The March on Washington

The civil rights movement in the United States during the late 1950s and 1960s was the political, legal, and social struggle to gain full citizenship rights for black Americans and to achieve racial equality. Individuals and civil rights organizations challenged segregation and discrimination using a variety of activities, including protest marches, boycotts, and refusal to abide by segregation laws.

The Official Program for the March on Washington was chosen as one of America's 100 milestone documents on www.ourdocuments.gov - alongside other documents that have helped shape the national character, and reflect our diversity, unity, and commitment as a nation to continue our work toward forming “a more perfect union.” The list was compiled by the United States National Archives and Records Administration, and draws primarily from its nationwide holdings.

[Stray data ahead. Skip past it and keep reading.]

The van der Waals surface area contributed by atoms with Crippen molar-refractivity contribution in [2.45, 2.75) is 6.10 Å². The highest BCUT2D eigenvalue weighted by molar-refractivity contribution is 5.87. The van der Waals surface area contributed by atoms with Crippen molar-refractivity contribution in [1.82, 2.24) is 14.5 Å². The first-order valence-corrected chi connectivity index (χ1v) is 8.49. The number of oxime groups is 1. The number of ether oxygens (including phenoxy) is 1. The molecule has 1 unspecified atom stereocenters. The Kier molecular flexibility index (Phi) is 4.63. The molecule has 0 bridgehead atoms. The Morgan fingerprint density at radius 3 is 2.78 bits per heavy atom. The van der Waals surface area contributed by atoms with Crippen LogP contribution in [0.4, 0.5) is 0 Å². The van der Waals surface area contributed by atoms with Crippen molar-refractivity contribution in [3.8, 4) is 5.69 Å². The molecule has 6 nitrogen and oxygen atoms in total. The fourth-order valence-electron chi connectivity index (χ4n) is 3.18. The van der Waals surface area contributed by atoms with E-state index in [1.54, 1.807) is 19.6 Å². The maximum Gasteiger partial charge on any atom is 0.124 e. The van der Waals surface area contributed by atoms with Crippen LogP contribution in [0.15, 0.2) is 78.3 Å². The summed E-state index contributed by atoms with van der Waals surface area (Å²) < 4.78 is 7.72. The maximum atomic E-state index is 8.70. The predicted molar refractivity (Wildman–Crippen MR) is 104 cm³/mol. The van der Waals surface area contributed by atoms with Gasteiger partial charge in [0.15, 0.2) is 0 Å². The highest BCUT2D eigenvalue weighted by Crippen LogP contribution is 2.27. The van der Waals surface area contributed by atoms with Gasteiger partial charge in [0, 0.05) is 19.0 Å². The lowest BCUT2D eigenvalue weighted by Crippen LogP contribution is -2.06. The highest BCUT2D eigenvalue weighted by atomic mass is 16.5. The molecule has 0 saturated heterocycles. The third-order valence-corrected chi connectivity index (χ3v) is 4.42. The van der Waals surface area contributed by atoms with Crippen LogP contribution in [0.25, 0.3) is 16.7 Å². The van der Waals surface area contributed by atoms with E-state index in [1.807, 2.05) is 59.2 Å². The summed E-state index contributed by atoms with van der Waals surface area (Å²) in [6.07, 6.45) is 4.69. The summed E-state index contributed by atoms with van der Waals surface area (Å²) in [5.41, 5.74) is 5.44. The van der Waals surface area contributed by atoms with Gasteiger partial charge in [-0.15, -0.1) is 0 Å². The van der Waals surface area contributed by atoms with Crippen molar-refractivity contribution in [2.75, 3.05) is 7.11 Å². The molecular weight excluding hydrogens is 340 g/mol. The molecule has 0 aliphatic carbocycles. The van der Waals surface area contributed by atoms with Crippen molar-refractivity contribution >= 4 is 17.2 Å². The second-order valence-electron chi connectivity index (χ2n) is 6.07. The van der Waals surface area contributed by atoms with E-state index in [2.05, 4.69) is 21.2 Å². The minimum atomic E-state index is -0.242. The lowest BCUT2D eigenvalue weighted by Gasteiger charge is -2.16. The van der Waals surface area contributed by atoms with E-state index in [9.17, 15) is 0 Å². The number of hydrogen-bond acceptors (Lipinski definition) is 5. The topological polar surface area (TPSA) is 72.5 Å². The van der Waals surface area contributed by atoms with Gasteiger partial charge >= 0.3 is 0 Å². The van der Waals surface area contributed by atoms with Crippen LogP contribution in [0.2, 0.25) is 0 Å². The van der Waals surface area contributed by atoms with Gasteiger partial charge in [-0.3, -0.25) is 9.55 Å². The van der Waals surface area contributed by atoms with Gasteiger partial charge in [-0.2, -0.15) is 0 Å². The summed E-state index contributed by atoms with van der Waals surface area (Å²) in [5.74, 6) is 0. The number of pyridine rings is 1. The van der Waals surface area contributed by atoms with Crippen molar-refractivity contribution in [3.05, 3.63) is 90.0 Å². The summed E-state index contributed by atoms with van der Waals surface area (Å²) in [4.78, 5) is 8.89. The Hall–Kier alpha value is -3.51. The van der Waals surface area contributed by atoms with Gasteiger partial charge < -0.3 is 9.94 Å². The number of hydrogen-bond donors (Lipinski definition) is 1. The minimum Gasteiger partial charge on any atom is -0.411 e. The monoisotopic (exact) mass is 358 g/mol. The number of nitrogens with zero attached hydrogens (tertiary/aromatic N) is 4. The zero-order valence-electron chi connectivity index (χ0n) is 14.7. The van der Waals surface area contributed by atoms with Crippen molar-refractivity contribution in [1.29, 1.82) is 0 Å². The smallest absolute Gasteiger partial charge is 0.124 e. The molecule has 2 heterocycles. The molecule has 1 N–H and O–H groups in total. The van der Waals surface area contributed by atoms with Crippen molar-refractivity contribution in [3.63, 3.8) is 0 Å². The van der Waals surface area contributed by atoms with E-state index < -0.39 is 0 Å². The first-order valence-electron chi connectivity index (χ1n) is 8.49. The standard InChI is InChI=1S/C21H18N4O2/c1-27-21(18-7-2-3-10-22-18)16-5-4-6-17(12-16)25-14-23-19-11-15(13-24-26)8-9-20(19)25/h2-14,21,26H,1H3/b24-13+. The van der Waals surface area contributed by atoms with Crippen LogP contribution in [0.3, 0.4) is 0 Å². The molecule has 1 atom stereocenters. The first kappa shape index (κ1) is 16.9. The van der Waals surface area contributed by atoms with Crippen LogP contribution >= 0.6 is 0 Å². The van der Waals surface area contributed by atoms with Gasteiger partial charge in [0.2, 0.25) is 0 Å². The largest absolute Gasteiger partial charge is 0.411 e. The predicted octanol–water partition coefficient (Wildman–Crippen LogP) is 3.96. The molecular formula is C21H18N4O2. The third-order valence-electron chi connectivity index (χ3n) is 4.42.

See The Official Program for the March on Washington on Our Documents at http://www.ourdocuments.gov/doc.php?flash=true&doc=96

Learn more about photographs of the March on Washington in the holdings of the National Archives on the National Archives YouTube channel: http://youtu.be/jhuSyFHGes0

Created by USNatArchives

Take the Tour
 

Javascript is disabled

We have noticed that javascript either isn't supported or is disabled in your browser. This website requires javascript.